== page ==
But this year, as I feel the familiar tug toward the pantry, I’m determined to stop the Birthday Blues in their tracks. So today, the day before my 42nd birthday, I’m doing my best to reflect on all the ways this is going to be twice as good as turning 21.
I’ve noticed that the older we get, the more we tend to idealize youth as a time of carefree, independent hedonism. But just between us, I was a hot mess when I was younger. Of course, I didn’t see it that way at the time.
In my 20s, I thought I was fearless. I backpacked solo through Europe. Worked my way across Australia. Took jobs in states I had never even visited. Climbed to the top of the Alps and dove to the bottom of the Red Sea. But the truth is, I was afraid of pretty much everything.
I was afraid I’d never find my calling, so I picked up the career phone every single time it rang, trying on vocations like they were a stack of jeans at the Gap.
I was afraid I’d spend my life alone and never find Mr. Right, so I clung desperately to Mr. Wrong(s).
I was afraid I’d never be worthy of the love that was right in front of me, so I made myself as unlovable as I could.
I was afraid I wasn’t strong enough, so I took on every physical challenge I could find.
I was afraid I hadn’t had enough fun in my life, so I had way too much fun. (OK, this is not exactly a major regret.)
I was afraid I didn’t know enough, so I pretended to know it all.
I was afraid of being wrong, so I never admitted it when I was.
I was afraid I’d never have enough, so I envied and coveted what everyone else had.
I was afraid of who I was, so I tried to be someone else.
In my 40s, I no longer think of myself as fearless, but I do fear less.
I now know that in order to find my calling, I need to do a lot less talking and much more listening. Because no matter how much you turn up the volume, you can’t drown out the voice inside. More importantly, I’ve learned you shouldn’t even try.
I’ve learned that you don’t have to be Ms. Perfect to find Mr. Right. And in letting go of your perceived imperfections, you open yourself up to the possibility of being loved by someone else—flaws and all.
I now understand the immeasurable ocean of love a parent has for their child, and that nothing they ever do or say will change that.
I now see that strength comes not just from the things we choose to do, but in how we react to the things that are out of our control. My mom battled cancer over Thanksgiving break and returned to work without missing a day. My dad is now physically unable to run, walk or even stand unassisted, but lives life with a full heart and no complaints.
I’m still working on having enough fun. I’ll keep you posted.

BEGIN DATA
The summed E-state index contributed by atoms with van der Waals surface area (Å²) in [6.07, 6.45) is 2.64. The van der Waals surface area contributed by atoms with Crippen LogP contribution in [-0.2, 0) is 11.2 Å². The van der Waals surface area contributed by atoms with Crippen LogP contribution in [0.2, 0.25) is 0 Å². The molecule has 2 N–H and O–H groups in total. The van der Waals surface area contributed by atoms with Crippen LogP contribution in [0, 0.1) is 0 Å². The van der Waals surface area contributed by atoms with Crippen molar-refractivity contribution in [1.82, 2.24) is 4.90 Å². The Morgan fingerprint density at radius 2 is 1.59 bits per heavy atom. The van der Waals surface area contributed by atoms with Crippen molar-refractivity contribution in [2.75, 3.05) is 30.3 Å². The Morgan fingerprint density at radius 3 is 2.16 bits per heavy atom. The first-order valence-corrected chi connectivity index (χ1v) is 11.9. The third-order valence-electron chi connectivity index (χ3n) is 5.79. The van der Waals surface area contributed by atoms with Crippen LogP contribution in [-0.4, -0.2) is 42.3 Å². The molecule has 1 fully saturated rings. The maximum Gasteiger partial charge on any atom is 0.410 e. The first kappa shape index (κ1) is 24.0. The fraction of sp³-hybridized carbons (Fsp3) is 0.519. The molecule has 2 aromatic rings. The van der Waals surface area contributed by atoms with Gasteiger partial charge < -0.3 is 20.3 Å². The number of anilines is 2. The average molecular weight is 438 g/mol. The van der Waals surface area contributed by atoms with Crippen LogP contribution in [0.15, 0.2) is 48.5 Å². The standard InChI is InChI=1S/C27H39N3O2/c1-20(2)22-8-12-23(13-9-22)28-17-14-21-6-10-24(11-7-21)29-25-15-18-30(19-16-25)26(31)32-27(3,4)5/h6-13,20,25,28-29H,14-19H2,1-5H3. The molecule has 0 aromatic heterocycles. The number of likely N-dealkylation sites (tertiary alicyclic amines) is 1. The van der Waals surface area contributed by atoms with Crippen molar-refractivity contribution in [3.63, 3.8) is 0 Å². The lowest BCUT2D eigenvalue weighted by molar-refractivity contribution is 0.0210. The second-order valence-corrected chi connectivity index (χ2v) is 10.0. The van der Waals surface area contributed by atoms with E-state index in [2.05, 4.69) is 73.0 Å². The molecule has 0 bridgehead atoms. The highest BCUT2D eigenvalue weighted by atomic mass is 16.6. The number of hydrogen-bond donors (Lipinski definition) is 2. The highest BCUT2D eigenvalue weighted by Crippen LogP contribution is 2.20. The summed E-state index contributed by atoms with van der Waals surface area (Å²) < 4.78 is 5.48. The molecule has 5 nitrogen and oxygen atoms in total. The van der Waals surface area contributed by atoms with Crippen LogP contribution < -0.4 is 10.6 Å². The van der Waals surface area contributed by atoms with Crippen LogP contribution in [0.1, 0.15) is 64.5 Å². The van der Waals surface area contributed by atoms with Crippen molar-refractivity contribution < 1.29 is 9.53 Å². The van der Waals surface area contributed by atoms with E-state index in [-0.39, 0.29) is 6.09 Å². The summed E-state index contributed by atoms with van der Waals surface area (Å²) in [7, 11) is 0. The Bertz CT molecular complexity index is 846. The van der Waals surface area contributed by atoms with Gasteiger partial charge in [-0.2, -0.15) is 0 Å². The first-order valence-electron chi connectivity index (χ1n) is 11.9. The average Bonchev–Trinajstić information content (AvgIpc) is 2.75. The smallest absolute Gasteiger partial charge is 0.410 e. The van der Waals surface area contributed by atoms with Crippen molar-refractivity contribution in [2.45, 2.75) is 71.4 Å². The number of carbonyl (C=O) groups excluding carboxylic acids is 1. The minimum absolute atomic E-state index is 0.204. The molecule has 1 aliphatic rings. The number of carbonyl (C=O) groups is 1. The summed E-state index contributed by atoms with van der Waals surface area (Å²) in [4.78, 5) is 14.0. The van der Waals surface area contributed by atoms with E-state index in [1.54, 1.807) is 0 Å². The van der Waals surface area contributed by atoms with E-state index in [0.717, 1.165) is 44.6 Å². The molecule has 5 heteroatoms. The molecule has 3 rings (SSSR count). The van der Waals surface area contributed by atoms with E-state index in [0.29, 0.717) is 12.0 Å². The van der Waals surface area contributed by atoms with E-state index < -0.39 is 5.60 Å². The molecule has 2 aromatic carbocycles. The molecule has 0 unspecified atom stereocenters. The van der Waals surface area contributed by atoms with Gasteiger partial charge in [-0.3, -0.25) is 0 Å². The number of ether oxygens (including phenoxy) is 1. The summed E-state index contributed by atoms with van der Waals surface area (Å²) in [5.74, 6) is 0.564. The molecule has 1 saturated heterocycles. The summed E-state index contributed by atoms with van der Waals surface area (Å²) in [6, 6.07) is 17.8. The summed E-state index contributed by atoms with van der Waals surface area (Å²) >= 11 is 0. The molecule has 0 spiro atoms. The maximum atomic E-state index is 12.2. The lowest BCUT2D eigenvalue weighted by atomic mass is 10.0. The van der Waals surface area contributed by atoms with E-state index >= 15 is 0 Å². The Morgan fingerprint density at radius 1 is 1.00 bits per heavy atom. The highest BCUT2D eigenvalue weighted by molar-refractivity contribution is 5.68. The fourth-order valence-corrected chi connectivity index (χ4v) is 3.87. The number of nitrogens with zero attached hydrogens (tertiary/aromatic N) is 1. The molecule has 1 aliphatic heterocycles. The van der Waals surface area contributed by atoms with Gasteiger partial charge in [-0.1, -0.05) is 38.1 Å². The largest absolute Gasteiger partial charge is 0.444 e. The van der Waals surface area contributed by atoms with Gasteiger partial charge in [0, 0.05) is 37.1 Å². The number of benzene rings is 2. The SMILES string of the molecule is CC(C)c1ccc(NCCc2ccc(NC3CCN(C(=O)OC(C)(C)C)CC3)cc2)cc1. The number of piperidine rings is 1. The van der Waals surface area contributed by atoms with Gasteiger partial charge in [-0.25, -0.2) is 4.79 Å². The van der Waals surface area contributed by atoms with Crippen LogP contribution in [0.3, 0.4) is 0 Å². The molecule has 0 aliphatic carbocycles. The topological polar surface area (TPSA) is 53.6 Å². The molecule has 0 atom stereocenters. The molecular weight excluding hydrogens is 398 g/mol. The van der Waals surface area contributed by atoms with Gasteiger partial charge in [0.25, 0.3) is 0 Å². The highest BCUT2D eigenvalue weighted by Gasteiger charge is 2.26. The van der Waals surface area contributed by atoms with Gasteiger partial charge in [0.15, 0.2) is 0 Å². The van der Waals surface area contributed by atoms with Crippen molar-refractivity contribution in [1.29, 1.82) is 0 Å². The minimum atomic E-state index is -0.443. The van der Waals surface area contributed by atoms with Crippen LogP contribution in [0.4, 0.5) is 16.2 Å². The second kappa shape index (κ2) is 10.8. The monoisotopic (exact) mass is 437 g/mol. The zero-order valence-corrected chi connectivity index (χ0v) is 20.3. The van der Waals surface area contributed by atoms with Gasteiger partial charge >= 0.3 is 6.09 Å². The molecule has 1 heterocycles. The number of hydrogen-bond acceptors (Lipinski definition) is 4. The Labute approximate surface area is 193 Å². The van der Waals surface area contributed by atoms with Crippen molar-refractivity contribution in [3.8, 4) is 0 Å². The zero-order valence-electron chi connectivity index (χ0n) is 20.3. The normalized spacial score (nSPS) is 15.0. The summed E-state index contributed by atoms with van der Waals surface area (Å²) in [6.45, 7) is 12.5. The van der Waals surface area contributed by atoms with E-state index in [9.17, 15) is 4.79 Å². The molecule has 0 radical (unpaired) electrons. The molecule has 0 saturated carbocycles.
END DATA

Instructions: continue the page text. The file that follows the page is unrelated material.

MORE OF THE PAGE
At this point, I think I have enough advanced degrees and certificates from the School of Life to be the first to admit that I don’t know very much. In fact, my kids remind me of it on a daily basis. But I’ve learned that the simple act of saying “I don’t know” is yet another way to release yourself from the prison of perfection-seeking.
The same goes for being wrong. At least a dozen times a day, in my side career as a child referee, I find myself telling one party to say “I’m sorry” to another. Now I understand both how difficult and how profound those words truly are, especially when followed by “please forgive me.”
While I admit to still ogling this person’s granite countertops, or that person’s seemingly laid-back lifestyle, today I’ve (mostly) stopped aching for what others have. I’ve learned that God doesn’t give us what we want; He gives us what we need to move on. And whether it’s joy or sadness, success or failure, it’s always enough.
And perhaps that’s the biggest thing I’ve learned: that I am enough. That includes my flaws, neuroses, saggy parts and all.
Sure, there are things I still fear, because the world never appears more dangerous than the day you bring a child into it.
I fear the cars that speed down our cul-de-sac will fail to see a toddler on a trike. I fear that roller coasters will disconnect in midair. I fear black widow spiders hiding in bags of grapes, creepers hiding on the Internet, and the dark side of life.
But mostly, I fear not having enough time with the ones I love.
I fear not using that time wisely and loving them as deeply as I can.
I fear not fully using the gifts that I’ve been given—and I don’t mean the kind in a box or a bag.
So, those are the fears I’ll work on conquering as I turn 42.
Just you wait: By the time I hit 84, I might actually have this figured out.